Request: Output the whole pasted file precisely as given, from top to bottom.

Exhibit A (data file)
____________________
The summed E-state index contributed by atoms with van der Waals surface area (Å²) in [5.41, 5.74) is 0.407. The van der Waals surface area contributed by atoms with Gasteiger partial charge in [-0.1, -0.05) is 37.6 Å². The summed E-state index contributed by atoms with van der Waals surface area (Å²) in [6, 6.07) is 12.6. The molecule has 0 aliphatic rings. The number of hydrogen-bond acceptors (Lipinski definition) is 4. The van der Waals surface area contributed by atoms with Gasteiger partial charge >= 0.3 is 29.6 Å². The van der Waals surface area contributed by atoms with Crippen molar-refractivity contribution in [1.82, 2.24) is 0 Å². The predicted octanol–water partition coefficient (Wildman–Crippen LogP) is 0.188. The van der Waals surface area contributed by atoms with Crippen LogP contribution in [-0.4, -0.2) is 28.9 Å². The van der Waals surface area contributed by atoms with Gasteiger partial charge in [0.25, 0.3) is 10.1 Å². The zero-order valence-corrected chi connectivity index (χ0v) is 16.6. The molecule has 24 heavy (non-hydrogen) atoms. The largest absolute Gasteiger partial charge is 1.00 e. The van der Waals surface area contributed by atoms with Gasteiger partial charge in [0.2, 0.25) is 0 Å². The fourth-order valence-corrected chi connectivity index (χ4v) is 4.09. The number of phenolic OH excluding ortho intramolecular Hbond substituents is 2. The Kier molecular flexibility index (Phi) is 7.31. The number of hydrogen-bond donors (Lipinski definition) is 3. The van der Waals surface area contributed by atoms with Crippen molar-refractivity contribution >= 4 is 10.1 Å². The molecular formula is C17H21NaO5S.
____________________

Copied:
The summed E-state index contributed by atoms with van der Waals surface area (Å²) in [5.41, 5.74) is 0.407. The van der Waals surface area contributed by atoms with Gasteiger partial charge in [-0.1, -0.05) is 37.6 Å². The summed E-state index contributed by atoms with van der Waals surface area (Å²) in [6, 6.07) is 12.6. The molecule has 0 aliphatic rings. The number of hydrogen-bond acceptors (Lipinski definition) is 4. The van der Waals surface area contributed by atoms with Gasteiger partial charge >= 0.3 is 29.6 Å². The van der Waals surface area contributed by atoms with Crippen molar-refractivity contribution in [1.82, 2.24) is 0 Å². The predicted octanol–water partition coefficient (Wildman–Crippen LogP) is 0.188. The van der Waals surface area contributed by atoms with Crippen LogP contribution in [-0.4, -0.2) is 28.9 Å². The van der Waals surface area contributed by atoms with Gasteiger partial charge in [0.25, 0.3) is 10.1 Å². The zero-order valence-corrected chi connectivity index (χ0v) is 16.6. The molecule has 24 heavy (non-hydrogen) atoms. The largest absolute Gasteiger partial charge is 1.00 e. The van der Waals surface area contributed by atoms with Gasteiger partial charge in [0.2, 0.25) is 0 Å². The fourth-order valence-corrected chi connectivity index (χ4v) is 4.09. The number of phenolic OH excluding ortho intramolecular Hbond substituents is 2. The Kier molecular flexibility index (Phi) is 7.31. The number of hydrogen-bond donors (Lipinski definition) is 3. The van der Waals surface area contributed by atoms with Crippen molar-refractivity contribution >= 4 is 10.1 Å². The molecular formula is C17H21NaO5S.